Free, publicly-accessible full text available March 31, 2024
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  7. Free, publicly-accessible full text available October 1, 2023
  8. Classical computing plays a critical role in the advancement of quantum frontiers in the NISQ era. In this spirit, this work uses classical simulation to bootstrap Variational Quantum Algorithms (VQAs). VQAs rely upon the iterative optimization of a parameterized unitary circuit (ansatz) with respect to an objective function. Since quantum machines are noisy and expensive resources, it is imperative to classically choose the VQA ansatz initial parameters to be as close to optimal as possible to improve VQA accuracy and accelerate their convergence on today’s devices. This work tackles the problem of finding a good ansatz initialization, by proposing CAFQA, a Clifford Ansatz For Quantum Accuracy. The CAFQA ansatz is a hardware-efficient circuit built with only Clifford gates. In this ansatz, the parameters for the tunable gates are chosen by searching efficiently through the Clifford parameter space via classical simulation. The resulting initial states always equal or outperform traditional classical initialization (e.g., Hartree-Fock), and enable high-accuracy VQA estimations. CAFQA is well-suited to classical computation because: a) Clifford-only quantum circuits can be exactly simulated classically in polynomial time, and b) the discrete Clifford space is searched efficiently via Bayesian Optimization. For the Variational Quantum Eigensolver (VQE) task of molecular ground statemore »energy estimation (up to 18 qubits), CAFQA’s Clifford Ansatz achieves a mean accuracy of nearly 99% and recovers as much as 99.99% of the molecular correlation energy that is lost in Hartree-Fock initialization. CAFQA achieves mean accuracy improvements of 6.4x and 56.8x, over the state-of-the-art, on different metrics. The scalability of the approach allows for preliminary ground state energy estimation of the challenging chromium dimer (Cr2) molecule. With CAFQA’s high-accuracy initialization, the convergence of VQAs is shown to accelerate by 2.5x, even for small molecules. Furthermore, preliminary exploration of allowing a limited number of non-Clifford (T) gates in the CAFQA framework, shows that as much as 99.9% of the correlation energy can be recovered at bond lengths for which Clifford-only CAFQA accuracy is relatively limited, while remaining classically simulable.« less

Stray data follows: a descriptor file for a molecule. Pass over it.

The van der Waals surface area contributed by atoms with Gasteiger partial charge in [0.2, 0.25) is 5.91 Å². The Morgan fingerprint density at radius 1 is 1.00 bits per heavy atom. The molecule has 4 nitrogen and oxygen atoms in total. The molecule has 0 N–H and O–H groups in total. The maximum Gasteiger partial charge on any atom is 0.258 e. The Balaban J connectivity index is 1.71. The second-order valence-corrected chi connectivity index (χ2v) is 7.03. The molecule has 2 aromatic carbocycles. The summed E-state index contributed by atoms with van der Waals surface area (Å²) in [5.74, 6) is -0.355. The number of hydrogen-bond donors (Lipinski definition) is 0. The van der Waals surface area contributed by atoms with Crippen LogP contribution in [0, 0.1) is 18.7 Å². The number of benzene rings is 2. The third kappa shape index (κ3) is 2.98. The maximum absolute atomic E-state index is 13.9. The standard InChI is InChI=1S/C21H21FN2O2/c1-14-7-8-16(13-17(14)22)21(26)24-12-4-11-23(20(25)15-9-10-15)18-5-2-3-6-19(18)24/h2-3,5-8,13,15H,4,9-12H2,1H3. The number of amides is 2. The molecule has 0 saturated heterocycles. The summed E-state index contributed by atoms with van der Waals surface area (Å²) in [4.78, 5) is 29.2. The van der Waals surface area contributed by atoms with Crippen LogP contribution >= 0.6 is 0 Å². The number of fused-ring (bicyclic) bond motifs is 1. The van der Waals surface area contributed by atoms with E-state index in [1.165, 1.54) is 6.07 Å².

Free, publicly-accessible full text available December 19, 2023
  9. Recent work has proposed and explored using coreset techniques for quantum algorithms that operate on classical data sets to accelerate the applicability of these algorithms on near-term quantum devices. We apply these ideas to Quantum Boltzmann Machines (QBM) where gradient-based steps which require Gibbs state sampling are the main computational bottle-neck during training. By using a coreset in place of the full data set, we try to minimize the number of steps needed and accelerate the overall training time. In a regime where computational time on quantum computers is a precious resource, we propose this might lead to substantial practical savings. We evaluate this approach on 6x6 binary images from an augmented bars and stripes data set using a QBM with 36 visible units and 8 hidden units. Using an Inception score inspired metric, we compare QBM training times with and without using coresets.